How to avoid breaking the tree!

My journey as an Outreachy intern for Mozilla began about three months ago, and it seems like the shortest Summer of my life. This is primarily because the internship was fruitful on all levels. I got to learn so much, and the fact that my project is soon going to be live, makes me feel like I’m living the dream! I would strongly recommend everyone, who wishes to get momentous growth and new experiences, to apply for the Outreachy Program, and especially, for Mozilla!

With most of the project design and copy done, we are just left with writing some tests for what we have changed or added. I am getting to learn a lot about the test-writing process at Mozilla, because there are various ways through which one can test the tests.


Mochitests (just one of the automated regression testing frameworks used by Mozilla) have become my off-late best friend in test writing. Mochitest is an automated testing framework that is built on top of the MochiKit JavaScript libraries.These tests report success or failure to the test harness using JavaScript function calls.

Mochitest runs as part of the build and test process in Mozilla, so if something breaks, we get to know pretty quickly of the commit responsible for it. However, I still run Mochitest myself before I commit so as not to be the one who breaks the tree and hinders everything.

Build Mozilla with the changes

Run ‘./mach mochitest’


Run ‘./mach mochitest <path_to_specific_file>

Try Server:

The other type of rather generic method is to test a patch without actually checking the patch into the core repository by using Try Server. In order to be able to use Try Server, level 1 commit access is needed.

Firstly, some configuration will be needed by running: ./mach mercurial-setup. Then, there are several ways to schedule using Tree Herder. One could push to try by: ./mach try empty and then manually decide the jobs, or schedule jobs using try syntax by using mach. I personally go with this command:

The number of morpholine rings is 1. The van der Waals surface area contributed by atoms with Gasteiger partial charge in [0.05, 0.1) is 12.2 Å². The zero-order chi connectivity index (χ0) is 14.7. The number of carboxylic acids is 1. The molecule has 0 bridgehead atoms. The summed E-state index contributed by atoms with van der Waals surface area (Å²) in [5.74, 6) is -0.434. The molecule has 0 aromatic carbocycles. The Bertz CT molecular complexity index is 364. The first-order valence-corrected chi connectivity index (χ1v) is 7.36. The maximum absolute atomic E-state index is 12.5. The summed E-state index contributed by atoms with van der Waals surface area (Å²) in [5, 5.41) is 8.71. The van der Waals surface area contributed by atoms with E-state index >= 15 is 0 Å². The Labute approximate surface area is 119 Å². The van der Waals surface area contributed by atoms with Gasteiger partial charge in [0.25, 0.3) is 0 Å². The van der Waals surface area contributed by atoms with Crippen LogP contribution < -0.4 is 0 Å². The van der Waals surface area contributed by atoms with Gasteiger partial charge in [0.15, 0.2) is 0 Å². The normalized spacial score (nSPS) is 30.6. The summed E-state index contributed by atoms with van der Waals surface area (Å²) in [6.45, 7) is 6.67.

./mach try -b od -p macosx64,win32,win64,linux64 -u mochitests -t none

Try chooser extensions and using mq are other techniques.

There are other methods to enable tests in Mozilla, but these two are the ones that I find the most handy! Hopefully as time goes by, I’ll be able to come across newer testing methods in order to make sure to not break the tree, and of course, make the web safer for everyone!


Enroute: Building Amazing Software

My Application Journey:

I had the aspiration of contributing to FOSS through Outreachy and working with Mozilla since over a year. Having subscribed to the mailing list for Outreachy’s Application information, when I saw the applications had begun, I rushed my way to the website.

I had spoken to previous Outreachy interns and they had one salient advice to give: “choose the project that you think you’ll love working on!” I remember spending a week going through all the projects listed by Mozilla, in detail, trying to ensure the one I picked complements my skill set!

“The goal is to build amazing software!” This is the first thing that caught my eye on the “Project Description” page for my project- “Improve the Firefox Certificate Error Pages”.

Instantly, I emailed my project mentor, Johann Hofmann, and got a very supportive response. The entire process of contributing to this project was so enriching that I remember thinking that even if I didn’t get selected, I’ll be left with indelible knowledge. That’s the best part about Mozilla: the community is very helpful. I kept contributing to the project even after the deadline because I had become extremely passionate about it. Eventually, the results came out and I was elated to know I had gotten in!

What is my project about?

The Firefox Certificate Error Pages are essentially the error pages that are shown to users when Firefox fails connect to a website due to a bad SSL certificate. The project aims at improving the copy and UX design of certificate error pages to be more helpful to both advanced users and regular users. We also intend to better detect and alert the user about issues with their computer, such as interfering anti-virus solutions or wrong system clock.

Mozilla is as open source as it can get and Firefox is created by a global non-profit dedicated to putting individuals in control online! The Firefox team conducted surveys and testings to best determine user feelings in order to improve the UI. They made us reach to the following conclusions regarding some changes we need to make:

  • The Design changes essentially aim at making more Information salient; allowing users to see all of the information at once and iconize more serious warning messages